He's mowed down boogeymen like Gennady Golovkin and Sergey Kovalev, handled stylists like Daniel Jacobs and Caleb Plant and dispatched pretenders like James Kirkland and Amir Khan.

    In fact, he's lost just once in 60 fights—to Floyd Mayweather Jr. when he was just 23.

    But when he'd seemingly settled down at 168 pounds, having won four fights and four championships there in the last 13 months, it brought another potential menace into range.

    David Benavidez is a phenom-turned-veteran super middleweight, having won a title in the division on two occasions while compiling a record of 25-0 with 22 KOs. In fact, he never lost the belts in the ring, surrendering one after missing weight and another following a failed drug test.

    But he returned to relevance in 2021, winning two fights inside the distance while banging the drum that he was the biggest challenge that Alvarez had yet to consider.

    "I feel like the people have been asking for it for a long time, for a while because there's nobody left at 168 anymore," he told Boxing Scene. "I think I'm the best potential candidate to fight for Canelo because I have good speed, good power and I'm a warrior. I go forward.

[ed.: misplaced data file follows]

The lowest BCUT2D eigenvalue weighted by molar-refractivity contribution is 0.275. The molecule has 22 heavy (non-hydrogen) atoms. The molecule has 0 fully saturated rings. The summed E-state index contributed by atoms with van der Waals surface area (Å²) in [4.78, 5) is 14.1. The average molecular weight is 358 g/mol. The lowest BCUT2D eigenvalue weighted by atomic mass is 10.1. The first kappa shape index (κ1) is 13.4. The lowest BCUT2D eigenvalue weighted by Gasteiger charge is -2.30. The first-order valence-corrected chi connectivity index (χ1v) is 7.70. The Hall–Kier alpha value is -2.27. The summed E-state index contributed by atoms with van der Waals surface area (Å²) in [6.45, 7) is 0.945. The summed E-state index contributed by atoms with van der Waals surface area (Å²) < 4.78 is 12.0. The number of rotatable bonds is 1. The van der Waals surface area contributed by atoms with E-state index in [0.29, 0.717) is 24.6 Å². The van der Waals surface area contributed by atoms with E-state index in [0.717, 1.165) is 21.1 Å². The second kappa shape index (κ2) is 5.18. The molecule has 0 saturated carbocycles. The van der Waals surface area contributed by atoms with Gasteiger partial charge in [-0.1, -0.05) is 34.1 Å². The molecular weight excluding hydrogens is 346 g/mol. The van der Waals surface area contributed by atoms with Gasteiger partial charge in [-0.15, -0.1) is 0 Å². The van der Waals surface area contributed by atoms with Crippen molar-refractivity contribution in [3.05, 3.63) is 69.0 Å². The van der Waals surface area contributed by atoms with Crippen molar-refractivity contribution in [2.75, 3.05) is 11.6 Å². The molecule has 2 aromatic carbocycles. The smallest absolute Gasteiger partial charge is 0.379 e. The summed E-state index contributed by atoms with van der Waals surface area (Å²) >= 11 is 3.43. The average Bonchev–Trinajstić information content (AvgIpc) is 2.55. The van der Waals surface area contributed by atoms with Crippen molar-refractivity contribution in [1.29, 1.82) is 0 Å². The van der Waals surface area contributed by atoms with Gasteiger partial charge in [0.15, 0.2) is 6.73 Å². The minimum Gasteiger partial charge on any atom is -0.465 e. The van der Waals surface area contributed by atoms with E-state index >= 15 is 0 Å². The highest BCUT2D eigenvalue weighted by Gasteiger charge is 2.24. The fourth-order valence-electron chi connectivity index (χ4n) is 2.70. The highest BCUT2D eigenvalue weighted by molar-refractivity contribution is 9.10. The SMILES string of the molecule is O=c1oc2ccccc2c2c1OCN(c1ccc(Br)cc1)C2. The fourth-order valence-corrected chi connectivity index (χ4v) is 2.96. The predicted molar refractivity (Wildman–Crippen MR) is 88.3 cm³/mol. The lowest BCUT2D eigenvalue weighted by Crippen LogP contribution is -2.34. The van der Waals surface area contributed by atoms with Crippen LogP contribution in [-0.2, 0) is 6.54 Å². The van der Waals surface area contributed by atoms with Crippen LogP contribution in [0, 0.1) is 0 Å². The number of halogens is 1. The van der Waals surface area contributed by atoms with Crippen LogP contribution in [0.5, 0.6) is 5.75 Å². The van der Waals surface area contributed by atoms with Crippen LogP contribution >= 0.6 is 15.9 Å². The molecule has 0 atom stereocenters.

"So I feel like that fight's going to happen soon. I have the longer reach, I have the longer arms, I'm bigger. Physically. And I'm a big puncher at 168, too. I feel like the guys he's fought recently; they haven't been big punchers at 168. I am, definitely."

    Alvarez, though, said at the WBC convention in November that he's considering a jump to cruiserweight to fight titleholder Ilunga Makabu and try for a belt in a fifth weight class.

    "Right now, I can do whatever I want," he said. "I faced all the 168-pound world champions.

    "I took the title from all of them. Now I do what I want."